If you’re in a place where you can only have a fire in a fire ring, such as a Provincial Park or Provincial Recreation Area, you must use the fire rings provided. The picture to the right is an illegal fire ring in the backcountry of Peter Lougheed Provincial Park.
If you’re in a Wildland Park or on Public Land, you need to pick a spot for your fire.
The selection of a place to have your fire is important. A lot of people build (and leave behind) rock rings, but that’s actually a poor strategy.
- Rocks from streambeds may have entrained water, and could explode;
- Rocks are slow to warm up, can be damp to start, and are hard to cool down when your fire is done;
- After your fire, the rocks will be permanently blackened, which leaves a lot of “trace” when you’re trying to leave none;
- Set just on the ground, a rock ring fire will burn off and kill the ground vegetation, leaving a long lasting scar.
If you do make a rock ring, it’s really important to scatter the rocks when you’re done and not leave them for everyone coming after to see. We regularly volunteer with Parks to go and break apart fire rings people leave behind in K-Country (they leave a lot of them). All of the photos in this article (including the one at the top) are of backcountry fire rings (most illegal) taken while doing just that kind of clean up work. Many are filled with partially burned trash, like the one to the right.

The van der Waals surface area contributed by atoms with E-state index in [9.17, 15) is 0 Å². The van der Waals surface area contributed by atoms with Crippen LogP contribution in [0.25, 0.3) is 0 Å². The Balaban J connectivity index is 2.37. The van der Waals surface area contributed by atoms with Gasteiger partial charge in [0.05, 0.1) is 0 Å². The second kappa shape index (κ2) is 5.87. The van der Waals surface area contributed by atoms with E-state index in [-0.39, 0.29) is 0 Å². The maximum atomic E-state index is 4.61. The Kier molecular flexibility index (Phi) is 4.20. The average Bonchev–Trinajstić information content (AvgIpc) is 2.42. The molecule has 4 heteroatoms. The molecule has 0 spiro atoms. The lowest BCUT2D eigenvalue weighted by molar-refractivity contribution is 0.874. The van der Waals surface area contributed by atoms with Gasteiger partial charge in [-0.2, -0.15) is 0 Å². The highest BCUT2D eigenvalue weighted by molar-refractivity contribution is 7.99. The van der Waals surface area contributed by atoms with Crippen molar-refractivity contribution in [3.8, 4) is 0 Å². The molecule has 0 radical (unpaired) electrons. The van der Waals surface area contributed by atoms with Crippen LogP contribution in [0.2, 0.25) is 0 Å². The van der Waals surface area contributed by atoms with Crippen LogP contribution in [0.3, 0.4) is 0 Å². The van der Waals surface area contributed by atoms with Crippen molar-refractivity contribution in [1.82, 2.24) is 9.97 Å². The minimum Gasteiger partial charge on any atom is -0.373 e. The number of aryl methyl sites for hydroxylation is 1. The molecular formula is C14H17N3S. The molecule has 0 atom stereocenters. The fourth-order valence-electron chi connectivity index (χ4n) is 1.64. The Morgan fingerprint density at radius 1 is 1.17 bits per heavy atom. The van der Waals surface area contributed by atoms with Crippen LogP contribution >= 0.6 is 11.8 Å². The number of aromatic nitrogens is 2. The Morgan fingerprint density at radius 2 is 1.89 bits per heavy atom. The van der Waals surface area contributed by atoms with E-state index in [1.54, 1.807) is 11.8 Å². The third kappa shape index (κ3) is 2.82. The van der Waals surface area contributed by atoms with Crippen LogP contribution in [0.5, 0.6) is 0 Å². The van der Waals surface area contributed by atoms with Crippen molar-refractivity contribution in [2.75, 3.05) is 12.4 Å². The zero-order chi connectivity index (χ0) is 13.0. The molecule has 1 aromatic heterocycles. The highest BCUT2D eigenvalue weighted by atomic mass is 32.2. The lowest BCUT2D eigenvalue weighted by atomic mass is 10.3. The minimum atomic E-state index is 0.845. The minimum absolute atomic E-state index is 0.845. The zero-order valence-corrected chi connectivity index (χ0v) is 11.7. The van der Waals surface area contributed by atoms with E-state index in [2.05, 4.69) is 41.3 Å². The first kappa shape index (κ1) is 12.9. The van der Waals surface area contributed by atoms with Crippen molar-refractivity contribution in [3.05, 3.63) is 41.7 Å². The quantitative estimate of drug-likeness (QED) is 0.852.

If you arrive at a spot where the folks before you built a fire and left a permanent mark, it really is probably best to just re-use it. And when you’re done, you can make things better by getting rid of ALL evidence: yours AND theirs.
Oh, and… skipping the rock ring and building directly on on a rock outcrop is a poor strategy. Again, the rock will end up with a permanent black mark, and you’ll kill the thousand-year-old lichens clinging to the rock.
Use Mound Fires, not Rock Rings
FAR better than a rock ring or building on bare rock is a mound fire. Basically, you build up a mound of mineral soil about 4” tall, and build your fire on that. Get the soil for the mound from an existing disturbed part of ground. Earth exposed in the hole created by a fallen tree is perfect (and we have a LOT of fallen trees in K-Country to choose from). Another great place to get the soil for the mound is the sand from a dried up creekbed.